’s on a hunting expedition. Walking next to you feels unnatural to her, so her hunting instincts need to get some sort of payoff at the back end.

Also, be on the lookout for any signs that the dog is bored, anxious, stressed, or losing interest. If so you can either take a break for some nice, easy massage. Or if the dog seems really stressed
—panting, unable to focus on youtry stroking her very firmly down the topline, from the base of the skull to the tail, as if youre pushing excess nervous energy out of the spinal column, releasing it through her tail (but don’t massage her tail). Do this three or four times and the dog will usually either yawn or shake herself. You could also do some gentle massaging of her shoulders and haunches.

After three or four days you should see some definite progress. But remember: this needs to be done as a training session, not part of a trip to the bank or the copy store, etc.

After three or four days you can add some variations. One is what I call the “kiss-n-tug” where you give a tiny, almost imperceptible tug on the collar, followed by the kissing sound, which is then followed by a treat. You can also do a “kiss-n-walk” where the kissing sound is followed by the words, “Let's walk!” Then you can start doing both of these exercises together. Pretty soon the tiny tug on the collar is a signal to the dog that walking next to you, and focusing on you, is a pleasant experience. (This is not a real, obedience-level “heel” by the way; it’s just one way of keeping the dog walking next to you, in the pocket.)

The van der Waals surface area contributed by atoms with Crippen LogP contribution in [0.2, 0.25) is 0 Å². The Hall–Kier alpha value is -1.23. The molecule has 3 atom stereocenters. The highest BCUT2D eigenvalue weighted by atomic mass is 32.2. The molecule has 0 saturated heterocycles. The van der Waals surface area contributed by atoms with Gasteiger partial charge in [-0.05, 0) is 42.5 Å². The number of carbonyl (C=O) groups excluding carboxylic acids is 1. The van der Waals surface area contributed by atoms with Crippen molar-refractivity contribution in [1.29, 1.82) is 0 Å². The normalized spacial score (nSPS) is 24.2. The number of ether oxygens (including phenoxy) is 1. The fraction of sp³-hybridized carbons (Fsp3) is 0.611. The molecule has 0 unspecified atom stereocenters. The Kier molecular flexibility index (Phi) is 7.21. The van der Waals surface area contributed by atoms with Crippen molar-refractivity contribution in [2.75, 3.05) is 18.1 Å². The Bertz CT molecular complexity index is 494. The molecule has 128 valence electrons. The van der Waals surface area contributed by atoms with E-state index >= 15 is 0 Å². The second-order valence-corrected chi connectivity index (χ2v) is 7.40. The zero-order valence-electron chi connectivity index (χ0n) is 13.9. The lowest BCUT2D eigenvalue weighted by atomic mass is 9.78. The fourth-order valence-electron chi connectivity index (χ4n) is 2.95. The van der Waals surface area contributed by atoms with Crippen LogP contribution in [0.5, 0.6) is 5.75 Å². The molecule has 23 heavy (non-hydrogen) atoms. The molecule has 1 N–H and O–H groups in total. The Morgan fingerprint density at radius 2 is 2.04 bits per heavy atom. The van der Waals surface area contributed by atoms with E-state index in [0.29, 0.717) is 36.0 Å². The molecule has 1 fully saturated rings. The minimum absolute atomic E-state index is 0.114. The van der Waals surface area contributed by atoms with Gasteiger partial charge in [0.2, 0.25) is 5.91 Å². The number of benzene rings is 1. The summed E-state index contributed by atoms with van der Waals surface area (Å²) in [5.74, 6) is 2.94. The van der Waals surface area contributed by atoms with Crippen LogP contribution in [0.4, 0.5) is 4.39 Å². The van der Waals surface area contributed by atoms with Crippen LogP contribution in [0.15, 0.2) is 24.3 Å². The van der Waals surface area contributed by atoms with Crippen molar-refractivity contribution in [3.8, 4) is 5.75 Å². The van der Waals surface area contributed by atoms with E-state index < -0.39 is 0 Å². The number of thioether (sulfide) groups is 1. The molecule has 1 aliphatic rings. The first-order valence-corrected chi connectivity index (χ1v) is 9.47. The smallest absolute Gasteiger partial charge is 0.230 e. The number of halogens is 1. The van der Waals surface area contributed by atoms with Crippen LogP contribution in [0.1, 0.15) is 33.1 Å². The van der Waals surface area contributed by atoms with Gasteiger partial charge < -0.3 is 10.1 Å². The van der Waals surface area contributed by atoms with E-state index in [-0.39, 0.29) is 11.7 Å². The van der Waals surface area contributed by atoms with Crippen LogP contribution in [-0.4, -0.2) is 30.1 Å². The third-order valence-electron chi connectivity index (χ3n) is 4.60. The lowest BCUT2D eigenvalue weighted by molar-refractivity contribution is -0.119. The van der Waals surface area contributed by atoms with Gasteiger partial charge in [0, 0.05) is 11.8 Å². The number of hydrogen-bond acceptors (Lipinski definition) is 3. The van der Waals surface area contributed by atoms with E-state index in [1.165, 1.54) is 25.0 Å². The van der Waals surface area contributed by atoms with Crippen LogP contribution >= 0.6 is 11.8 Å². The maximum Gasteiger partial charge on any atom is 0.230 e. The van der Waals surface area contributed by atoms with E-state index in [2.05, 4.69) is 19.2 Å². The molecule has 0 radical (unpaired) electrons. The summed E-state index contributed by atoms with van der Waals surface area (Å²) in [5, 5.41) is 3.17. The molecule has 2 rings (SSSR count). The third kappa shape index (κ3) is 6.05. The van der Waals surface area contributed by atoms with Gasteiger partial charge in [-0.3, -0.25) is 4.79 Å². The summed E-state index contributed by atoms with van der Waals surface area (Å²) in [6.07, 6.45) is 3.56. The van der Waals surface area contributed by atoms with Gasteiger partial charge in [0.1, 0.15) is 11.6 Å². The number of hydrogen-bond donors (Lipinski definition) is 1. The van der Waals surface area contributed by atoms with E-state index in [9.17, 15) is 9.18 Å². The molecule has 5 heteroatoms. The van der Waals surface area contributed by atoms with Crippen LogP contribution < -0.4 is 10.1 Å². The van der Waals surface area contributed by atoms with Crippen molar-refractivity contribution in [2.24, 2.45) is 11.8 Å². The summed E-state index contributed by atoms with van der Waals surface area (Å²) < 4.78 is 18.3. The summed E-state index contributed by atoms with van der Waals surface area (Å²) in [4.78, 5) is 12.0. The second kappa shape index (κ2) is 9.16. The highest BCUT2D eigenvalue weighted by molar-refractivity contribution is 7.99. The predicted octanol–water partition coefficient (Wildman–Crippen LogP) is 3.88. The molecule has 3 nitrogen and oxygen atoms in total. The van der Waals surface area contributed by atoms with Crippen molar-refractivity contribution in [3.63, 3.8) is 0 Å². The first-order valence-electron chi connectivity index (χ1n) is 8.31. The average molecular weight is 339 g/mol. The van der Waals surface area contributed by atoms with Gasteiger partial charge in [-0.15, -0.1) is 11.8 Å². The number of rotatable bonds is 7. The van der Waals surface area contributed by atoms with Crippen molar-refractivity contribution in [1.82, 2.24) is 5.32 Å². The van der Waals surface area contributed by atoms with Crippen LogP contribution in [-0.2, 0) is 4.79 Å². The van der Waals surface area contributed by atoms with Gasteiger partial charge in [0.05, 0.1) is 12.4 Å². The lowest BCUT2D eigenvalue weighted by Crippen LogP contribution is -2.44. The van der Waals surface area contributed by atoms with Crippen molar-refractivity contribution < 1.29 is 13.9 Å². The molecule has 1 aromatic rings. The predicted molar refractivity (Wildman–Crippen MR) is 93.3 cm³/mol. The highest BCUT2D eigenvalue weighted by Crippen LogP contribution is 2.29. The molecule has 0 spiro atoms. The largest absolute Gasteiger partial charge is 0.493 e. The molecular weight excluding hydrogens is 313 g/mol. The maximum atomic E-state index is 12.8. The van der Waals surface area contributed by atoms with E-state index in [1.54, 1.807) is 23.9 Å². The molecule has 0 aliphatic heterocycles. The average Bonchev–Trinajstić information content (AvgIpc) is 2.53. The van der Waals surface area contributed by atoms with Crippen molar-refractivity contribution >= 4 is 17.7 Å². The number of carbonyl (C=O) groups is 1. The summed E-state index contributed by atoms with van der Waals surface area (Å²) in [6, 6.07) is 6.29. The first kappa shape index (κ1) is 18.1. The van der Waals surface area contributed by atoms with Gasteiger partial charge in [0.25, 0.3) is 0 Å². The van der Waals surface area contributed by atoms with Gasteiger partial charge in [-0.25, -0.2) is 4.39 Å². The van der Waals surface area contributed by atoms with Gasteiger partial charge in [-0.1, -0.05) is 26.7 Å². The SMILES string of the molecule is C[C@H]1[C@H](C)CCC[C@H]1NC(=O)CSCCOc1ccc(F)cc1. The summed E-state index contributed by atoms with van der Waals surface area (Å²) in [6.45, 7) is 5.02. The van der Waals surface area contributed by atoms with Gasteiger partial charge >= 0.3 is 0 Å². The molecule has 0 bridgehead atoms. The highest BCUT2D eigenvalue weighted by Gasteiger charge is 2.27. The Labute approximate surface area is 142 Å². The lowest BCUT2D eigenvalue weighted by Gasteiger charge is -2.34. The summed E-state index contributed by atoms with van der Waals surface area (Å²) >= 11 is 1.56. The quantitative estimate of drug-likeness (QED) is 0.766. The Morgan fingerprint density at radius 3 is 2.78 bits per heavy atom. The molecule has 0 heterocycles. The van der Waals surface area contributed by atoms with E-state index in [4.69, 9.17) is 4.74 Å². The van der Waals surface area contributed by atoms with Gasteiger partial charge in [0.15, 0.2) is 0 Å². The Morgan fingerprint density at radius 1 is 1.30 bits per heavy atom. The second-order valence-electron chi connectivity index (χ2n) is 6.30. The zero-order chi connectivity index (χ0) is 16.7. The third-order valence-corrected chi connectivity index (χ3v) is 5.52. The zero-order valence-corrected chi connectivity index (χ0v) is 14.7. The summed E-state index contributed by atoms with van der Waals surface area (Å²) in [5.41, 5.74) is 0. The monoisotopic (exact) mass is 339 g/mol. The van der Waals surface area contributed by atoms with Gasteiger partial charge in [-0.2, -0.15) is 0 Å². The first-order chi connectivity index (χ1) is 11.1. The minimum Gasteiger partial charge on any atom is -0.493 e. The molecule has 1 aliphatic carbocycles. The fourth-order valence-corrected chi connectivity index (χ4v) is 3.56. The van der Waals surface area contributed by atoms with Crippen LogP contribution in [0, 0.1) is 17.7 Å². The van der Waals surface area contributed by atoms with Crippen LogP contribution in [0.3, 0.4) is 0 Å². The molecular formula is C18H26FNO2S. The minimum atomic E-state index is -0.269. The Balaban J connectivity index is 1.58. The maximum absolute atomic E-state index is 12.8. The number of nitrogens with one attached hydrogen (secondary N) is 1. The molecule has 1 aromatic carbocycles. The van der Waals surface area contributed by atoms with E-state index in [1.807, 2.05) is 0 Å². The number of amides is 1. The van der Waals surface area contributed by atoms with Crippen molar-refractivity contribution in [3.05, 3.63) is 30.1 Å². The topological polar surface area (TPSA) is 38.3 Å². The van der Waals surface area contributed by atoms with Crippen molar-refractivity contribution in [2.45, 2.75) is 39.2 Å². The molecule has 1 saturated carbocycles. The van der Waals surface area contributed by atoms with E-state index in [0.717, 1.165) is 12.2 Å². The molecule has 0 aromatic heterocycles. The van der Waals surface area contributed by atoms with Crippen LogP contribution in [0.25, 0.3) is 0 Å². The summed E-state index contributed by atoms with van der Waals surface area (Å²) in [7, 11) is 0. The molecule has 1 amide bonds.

I also talk to and praise the dog continuously while walking (at least in the beginning). Remember that the dog’s agenda is different from yours. He wants to move ahead, toward some release of his prey drive. Praise will bring him back into a group mood and make him feel that his hunting needs will be satisfied soon enough (by playing fetch and tug when the session is over).

And if the dog stops to sniff something, I let him. If he keeps sniffing and I want to keep moving, I’ll say, “Oooh! Is that a good smell? Oh, you like that smell! What a good doggie! You’re such a good smeller!” Then I change my tone slightly, and say, “Okay...” and he’ll immediately start walking with me again.